Andrew: That is correct. And we think that most of the time it’s actually a family member. Probably about 80% of the time, it’s a family member and 20% of the time, it’s a stranger. And it depends on where you live, what type of professional role that person has. I work in Connecticut, it’s almost always a lawyer. Those of you in California can tell me if that’s true there as well, but it doesn’t have to a lawyer.
Alex: Similar in our experience, I don’t know about you Liz, or you Eric.
Eric: I don’t feel like I often see lawyers here, and the ones that we see are usually professional conservators. When we’ve talked about con conservatorship and guardianship, same thing?
Andrew: For the purposes of the GeriPal podcast, same thing. California and Connecticut to my knowledge are that are two of the only States that use the term conservator, or we say conservator (different syllable emphasis) in Connecticut. But mostly it’s a guardian.
Eric: All right. So in my own personal experience with guardians, when I see somebody has a conservator or a guardian in the ICU, I go into a fab or a flutter, my heart starts racing cause I know this is going to get a lot more complicated, going to depend on what County that person lives, as far as what kind of I expect how complicated it’s going to be. They may feel like they’re restricted on what they can do around code status changes. And it just feels harder. Is that kind of your experiences to Liz and Andrew?
Liz: Yeah, I think that in my experience as a hospitalist, when you asked, what are the conservators usually like? I was thinking back on my own experiences and actually what I could remember were the experiences of trying to get a conservator and how it takes months. And then the patient is stuck in the hospital for months while we’re trying to figure out what’s on. So there’s also the legal process of trying to establish one that can be quite challenging.
Andrew: Yeah. That’s been my experience too, that a certain feeling of dread can settle upon the day when there’s a sick patient with a guardian where the complicated issues haven’t been talked about yet.
Eric: And that’s why I thought your Jags article was really interesting. So we’ll have a link to your Jags article that was published I think about a month ago or a month or two ago. Guardianship and end of life care for veterans in dementia? What question were you trying to answer here?
Andrew: We were trying to find out whether the clinical experience that patients who are represented by a guardian have different types of end of life care than other patients, whether that was true. And let me explain. So my experience, and I think a lot of clinicians experience has been not only that people who are represented by a guardian present challenges for clinicians, but that sometimes the default treatment pathway for those patients is just to do everything to provide maximal care up until the very end of life, because the alternative is so challenging. So we wanted to know whether it was really true that patients represented by guardians got higher intensity care than other patients.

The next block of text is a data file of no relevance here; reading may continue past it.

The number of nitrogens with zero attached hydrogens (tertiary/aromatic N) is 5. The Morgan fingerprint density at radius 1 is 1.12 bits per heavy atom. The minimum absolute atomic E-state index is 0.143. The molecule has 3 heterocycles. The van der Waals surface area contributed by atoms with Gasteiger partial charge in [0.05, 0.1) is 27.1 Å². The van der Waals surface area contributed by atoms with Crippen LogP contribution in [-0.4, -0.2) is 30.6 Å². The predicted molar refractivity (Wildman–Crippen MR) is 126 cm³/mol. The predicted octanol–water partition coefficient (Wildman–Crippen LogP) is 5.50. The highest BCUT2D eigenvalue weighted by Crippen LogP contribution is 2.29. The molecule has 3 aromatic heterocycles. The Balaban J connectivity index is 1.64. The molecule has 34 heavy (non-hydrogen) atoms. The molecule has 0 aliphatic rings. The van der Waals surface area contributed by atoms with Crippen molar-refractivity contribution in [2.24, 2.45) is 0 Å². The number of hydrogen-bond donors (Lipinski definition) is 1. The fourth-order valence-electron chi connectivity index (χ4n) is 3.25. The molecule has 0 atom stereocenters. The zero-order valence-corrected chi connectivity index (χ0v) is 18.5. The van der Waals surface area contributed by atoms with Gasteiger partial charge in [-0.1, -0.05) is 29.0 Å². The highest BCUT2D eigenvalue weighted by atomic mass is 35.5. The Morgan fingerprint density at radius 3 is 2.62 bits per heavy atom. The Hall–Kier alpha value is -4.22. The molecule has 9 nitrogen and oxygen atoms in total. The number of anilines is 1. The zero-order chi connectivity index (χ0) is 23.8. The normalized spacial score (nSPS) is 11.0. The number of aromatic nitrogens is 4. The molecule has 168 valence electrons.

Eric: Yeah. I mean, if I had to guess my answer also would be yes. I’m thinking back to all the time, there seems to be this additional structure that you have to go through. And man, that’s got to create barriers to the intensity of end of life care, arguing for more intensity in the folks that got conservative. It seems like for me, it kind of open, shut pre reading this article. Of course they do.
Andrew: That’s what we thought too. That was our hypothesis going in. So we identified a group of people in the VA system who had guardians and I can get back to why the VA, later. And all of the patients in our sample had either moderately severe or severe dementia. And so we compared the end of life care received by patients with guardians to patients, without guardians. And to our surprise, we found no significant difference between the groups. We looked at six outcomes, three, a high intensity treatments were more common in the guardian group. And three were more common in the control group.
Alex: Which three do you remember?
Andrew: So the six were, I guess I can tell you. So, ICU transfer mechanical ventilation and CPR were somewhat more common in the guardian group, but not in a statistically significant way. And then death in the hospital, repeated hospitalizations at the end of life and placement of a feeding tube near the end of life were more common in the control group, which was not what we expected.
Eric: And I’m looking at the numbers. They don’t, even if they were statistically significant, they are not a very big difference between the groups. Like mechanical ventilation, 7% versus 6%. Not huge differences.
Andrew: Yeah, that’s right. We thought that these types of high-intensity treatments would be much much more common among people with guardians because that had been our experience. It was hard to imagine how somebody with a guardian would not get intubated if they develop respiratory distress. But in fact, that was not more likely among that group than the control group.